Fishing Tales

It's been a while since most of my triumphs, but let me describe a couple of actual scenarios.

The first fish I ever caught struck near the end of the day on which we were leaving. At that time I used a hand reel and a parafoil kite. I had cranked in on my bait and consequently my rod was bent down.

It was approaching dusk and we were struggling with getting our vehicle started. Like a true fisherman I had left my pole out until the last minute, but I had not been paying attention to it. During a break I looked up and saw that the rod was standing straight up.

I investigated and discovered that it had released from the kite line and there was a dead blue trevally of about 6kg on the end.

The next fish was a 25kg giant trevally. By now I was using the "up-rigger" for a kite reel and a Flexiwing kite. I had cranked the fishing line in enough so that the line was quite tight and the kite was held fairly low as it struggled to lift the floater.

I had again turned my back on the gear and was busy trying to keep our saltwater pump running for the live bait tank. After 20 or 30 minutes I looked up to check on my floater, but could not find it. Puzzled, I climbed to the top of the cliff where my rod was, only to find two neighboring fisherman Ed and Randy busily cranking in on my reel.

Ed had been describing to Randy the principle of operation of the system as he saw it when Randy asked "so where is the floater"? Seeing the kite unusually high overhead, they looked at my pole and saw it bent over with line coming off.

They called for me for several minutes before taking things into their own hands. From then on it took several more minutes of steady cranking before the floater came to the surface. I wish that I had seen the strike since even now I am still curious about how low the kite gets before the release snaps and things like that.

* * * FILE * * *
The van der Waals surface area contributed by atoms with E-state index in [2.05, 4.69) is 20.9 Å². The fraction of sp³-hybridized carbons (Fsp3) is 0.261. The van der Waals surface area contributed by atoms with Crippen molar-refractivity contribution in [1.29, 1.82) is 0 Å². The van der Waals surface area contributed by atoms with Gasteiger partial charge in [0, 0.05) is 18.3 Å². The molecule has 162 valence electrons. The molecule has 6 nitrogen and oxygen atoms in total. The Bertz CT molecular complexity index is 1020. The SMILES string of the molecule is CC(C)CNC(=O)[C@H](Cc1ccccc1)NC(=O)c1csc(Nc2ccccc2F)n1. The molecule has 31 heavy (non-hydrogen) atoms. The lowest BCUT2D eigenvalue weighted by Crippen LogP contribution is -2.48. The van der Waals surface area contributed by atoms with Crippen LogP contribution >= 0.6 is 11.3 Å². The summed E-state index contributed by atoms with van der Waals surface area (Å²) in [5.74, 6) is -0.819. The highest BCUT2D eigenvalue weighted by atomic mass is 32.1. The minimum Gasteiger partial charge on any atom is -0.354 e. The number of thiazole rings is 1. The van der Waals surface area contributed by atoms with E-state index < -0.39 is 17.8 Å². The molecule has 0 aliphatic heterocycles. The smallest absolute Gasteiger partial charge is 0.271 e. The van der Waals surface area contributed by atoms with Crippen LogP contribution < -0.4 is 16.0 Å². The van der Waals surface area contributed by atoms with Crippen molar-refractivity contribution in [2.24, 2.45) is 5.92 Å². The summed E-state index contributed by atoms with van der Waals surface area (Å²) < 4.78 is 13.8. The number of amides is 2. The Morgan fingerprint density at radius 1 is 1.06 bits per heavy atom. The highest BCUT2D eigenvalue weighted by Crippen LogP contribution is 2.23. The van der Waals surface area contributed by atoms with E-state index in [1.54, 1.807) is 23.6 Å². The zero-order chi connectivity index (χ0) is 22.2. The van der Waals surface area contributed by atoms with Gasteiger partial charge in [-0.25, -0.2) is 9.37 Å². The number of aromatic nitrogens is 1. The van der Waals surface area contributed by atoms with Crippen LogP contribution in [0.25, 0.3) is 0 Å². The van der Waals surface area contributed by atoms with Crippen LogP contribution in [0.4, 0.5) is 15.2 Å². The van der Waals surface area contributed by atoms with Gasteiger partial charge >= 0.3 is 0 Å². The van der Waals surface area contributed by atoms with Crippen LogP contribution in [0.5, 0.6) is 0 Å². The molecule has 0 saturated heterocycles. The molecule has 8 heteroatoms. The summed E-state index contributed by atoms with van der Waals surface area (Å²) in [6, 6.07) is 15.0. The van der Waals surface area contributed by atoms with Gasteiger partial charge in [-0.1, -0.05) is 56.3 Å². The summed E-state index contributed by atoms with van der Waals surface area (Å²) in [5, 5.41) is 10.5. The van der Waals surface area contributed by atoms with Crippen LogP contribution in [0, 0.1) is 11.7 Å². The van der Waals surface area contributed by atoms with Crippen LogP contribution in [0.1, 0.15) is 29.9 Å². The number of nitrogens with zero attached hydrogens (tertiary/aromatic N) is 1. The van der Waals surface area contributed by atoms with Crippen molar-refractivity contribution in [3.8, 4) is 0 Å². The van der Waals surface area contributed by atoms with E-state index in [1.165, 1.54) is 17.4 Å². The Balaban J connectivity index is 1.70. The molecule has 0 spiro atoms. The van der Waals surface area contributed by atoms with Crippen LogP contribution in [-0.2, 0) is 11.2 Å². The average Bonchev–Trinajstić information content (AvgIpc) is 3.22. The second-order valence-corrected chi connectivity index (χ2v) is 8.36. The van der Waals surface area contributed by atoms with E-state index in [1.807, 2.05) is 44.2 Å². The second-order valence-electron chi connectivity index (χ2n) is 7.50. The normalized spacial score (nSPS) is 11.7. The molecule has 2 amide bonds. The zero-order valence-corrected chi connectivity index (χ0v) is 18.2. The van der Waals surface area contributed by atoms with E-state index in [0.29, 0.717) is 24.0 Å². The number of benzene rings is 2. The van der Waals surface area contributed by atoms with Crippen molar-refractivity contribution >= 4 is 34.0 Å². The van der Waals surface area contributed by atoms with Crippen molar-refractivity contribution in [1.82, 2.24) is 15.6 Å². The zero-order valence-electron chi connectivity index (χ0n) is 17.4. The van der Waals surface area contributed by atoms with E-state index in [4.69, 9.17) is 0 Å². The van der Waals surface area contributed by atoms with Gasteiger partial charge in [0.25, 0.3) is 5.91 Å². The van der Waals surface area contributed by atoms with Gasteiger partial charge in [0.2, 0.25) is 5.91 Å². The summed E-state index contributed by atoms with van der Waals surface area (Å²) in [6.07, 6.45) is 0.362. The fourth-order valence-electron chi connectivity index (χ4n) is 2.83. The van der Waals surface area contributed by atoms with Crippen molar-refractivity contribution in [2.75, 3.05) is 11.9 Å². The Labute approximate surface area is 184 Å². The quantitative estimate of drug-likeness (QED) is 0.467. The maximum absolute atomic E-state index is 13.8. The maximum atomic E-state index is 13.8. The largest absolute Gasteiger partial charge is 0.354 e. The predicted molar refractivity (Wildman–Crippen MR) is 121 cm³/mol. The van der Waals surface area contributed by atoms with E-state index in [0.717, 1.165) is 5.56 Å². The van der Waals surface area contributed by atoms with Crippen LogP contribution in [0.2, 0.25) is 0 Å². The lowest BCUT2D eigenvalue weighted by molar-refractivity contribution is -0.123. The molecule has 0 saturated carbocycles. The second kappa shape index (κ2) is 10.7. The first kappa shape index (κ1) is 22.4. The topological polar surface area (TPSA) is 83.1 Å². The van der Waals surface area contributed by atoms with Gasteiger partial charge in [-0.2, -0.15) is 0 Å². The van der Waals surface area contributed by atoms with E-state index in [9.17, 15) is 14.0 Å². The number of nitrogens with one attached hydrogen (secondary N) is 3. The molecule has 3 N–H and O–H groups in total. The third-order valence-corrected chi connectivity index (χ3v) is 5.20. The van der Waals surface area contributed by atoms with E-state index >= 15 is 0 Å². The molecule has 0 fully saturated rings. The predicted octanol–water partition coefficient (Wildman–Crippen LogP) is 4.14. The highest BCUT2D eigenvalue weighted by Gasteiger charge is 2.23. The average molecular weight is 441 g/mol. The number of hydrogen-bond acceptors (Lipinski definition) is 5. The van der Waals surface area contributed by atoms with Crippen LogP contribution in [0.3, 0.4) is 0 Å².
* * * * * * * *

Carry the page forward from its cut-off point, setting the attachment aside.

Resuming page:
In both this case and the case above, there was not much line out and the fish was able to cause a release. We landed the fish and I stowed it in the bottom of the cooler where Pat found it when he returned from a trip for ice and drinks.

The next major catch again occurred while Pat was out getting ice and picking up a third member of our party, Frank. Pat had caught a 15kg yellowfin the previous day. It was the first fin' we had caught and perhaps I was a little jealous.

Well, I got a good sized strike while I was actually holding the rod in my hands. The gear was deployed over a shallow reef area, since the wind had swung and had a strong along the beach component. It was really a thrill to feel that surge of power from what must have been a large fish. Unfortunately the line suddenly went slack. I had used a large but light gauge limerick hook that had straightened under the load.

I suspect that it was a large giant trevally.

Anyway, in this case the release did not let go because I had pulled the kite halfway back in and the pull was not straight down but was more like a guitar string being plucked. Undaunted, I re-rigged my line while I waited for the wind to swing back offshore.